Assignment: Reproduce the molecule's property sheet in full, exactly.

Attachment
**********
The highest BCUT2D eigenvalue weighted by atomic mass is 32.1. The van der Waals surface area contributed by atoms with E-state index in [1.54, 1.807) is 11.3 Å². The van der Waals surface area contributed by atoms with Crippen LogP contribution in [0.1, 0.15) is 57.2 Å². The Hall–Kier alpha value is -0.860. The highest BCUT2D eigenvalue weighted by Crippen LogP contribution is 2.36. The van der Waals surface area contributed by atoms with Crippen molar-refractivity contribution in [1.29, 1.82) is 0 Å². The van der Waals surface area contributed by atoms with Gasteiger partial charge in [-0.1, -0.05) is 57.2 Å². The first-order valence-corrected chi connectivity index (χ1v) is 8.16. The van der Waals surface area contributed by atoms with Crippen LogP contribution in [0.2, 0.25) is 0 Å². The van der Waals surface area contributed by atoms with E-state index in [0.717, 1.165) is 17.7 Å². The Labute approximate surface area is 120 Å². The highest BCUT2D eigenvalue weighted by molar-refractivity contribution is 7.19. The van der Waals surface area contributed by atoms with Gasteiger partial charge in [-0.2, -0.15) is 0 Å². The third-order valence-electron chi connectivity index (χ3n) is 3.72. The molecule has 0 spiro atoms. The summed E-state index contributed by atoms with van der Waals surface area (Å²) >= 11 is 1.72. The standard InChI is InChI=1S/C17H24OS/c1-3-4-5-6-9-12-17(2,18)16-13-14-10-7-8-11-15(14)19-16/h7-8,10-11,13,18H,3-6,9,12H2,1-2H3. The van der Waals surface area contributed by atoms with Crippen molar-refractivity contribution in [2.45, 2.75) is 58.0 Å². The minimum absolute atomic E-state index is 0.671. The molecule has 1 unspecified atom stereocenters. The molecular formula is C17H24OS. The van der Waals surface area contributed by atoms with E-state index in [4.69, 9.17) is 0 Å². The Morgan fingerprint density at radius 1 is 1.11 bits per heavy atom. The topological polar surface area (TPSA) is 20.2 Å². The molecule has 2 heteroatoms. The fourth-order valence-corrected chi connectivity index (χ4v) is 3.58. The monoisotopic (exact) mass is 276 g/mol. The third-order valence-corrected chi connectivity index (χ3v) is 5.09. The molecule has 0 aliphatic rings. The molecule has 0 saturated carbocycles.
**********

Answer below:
The highest BCUT2D eigenvalue weighted by atomic mass is 32.1. The van der Waals surface area contributed by atoms with E-state index in [1.54, 1.807) is 11.3 Å². The van der Waals surface area contributed by atoms with Crippen LogP contribution in [0.1, 0.15) is 57.2 Å². The Hall–Kier alpha value is -0.860. The highest BCUT2D eigenvalue weighted by Crippen LogP contribution is 2.36. The van der Waals surface area contributed by atoms with Crippen molar-refractivity contribution in [1.29, 1.82) is 0 Å². The van der Waals surface area contributed by atoms with Gasteiger partial charge in [-0.1, -0.05) is 57.2 Å². The first-order valence-corrected chi connectivity index (χ1v) is 8.16. The van der Waals surface area contributed by atoms with Crippen LogP contribution in [0.2, 0.25) is 0 Å². The van der Waals surface area contributed by atoms with E-state index in [0.717, 1.165) is 17.7 Å². The Labute approximate surface area is 120 Å². The highest BCUT2D eigenvalue weighted by molar-refractivity contribution is 7.19. The van der Waals surface area contributed by atoms with Gasteiger partial charge in [-0.2, -0.15) is 0 Å². The third-order valence-electron chi connectivity index (χ3n) is 3.72. The molecule has 0 spiro atoms. The summed E-state index contributed by atoms with van der Waals surface area (Å²) >= 11 is 1.72. The standard InChI is InChI=1S/C17H24OS/c1-3-4-5-6-9-12-17(2,18)16-13-14-10-7-8-11-15(14)19-16/h7-8,10-11,13,18H,3-6,9,12H2,1-2H3. The van der Waals surface area contributed by atoms with Crippen molar-refractivity contribution in [2.45, 2.75) is 58.0 Å². The minimum absolute atomic E-state index is 0.671. The molecule has 1 unspecified atom stereocenters. The molecular formula is C17H24OS. The van der Waals surface area contributed by atoms with E-state index in [4.69, 9.17) is 0 Å². The Morgan fingerprint density at radius 1 is 1.11 bits per heavy atom. The topological polar surface area (TPSA) is 20.2 Å². The molecule has 2 heteroatoms. The fourth-order valence-corrected chi connectivity index (χ4v) is 3.58. The monoisotopic (exact) mass is 276 g/mol. The third-order valence-corrected chi connectivity index (χ3v) is 5.09. The molecule has 0 aliphatic rings. The molecule has 0 saturated carbocycles.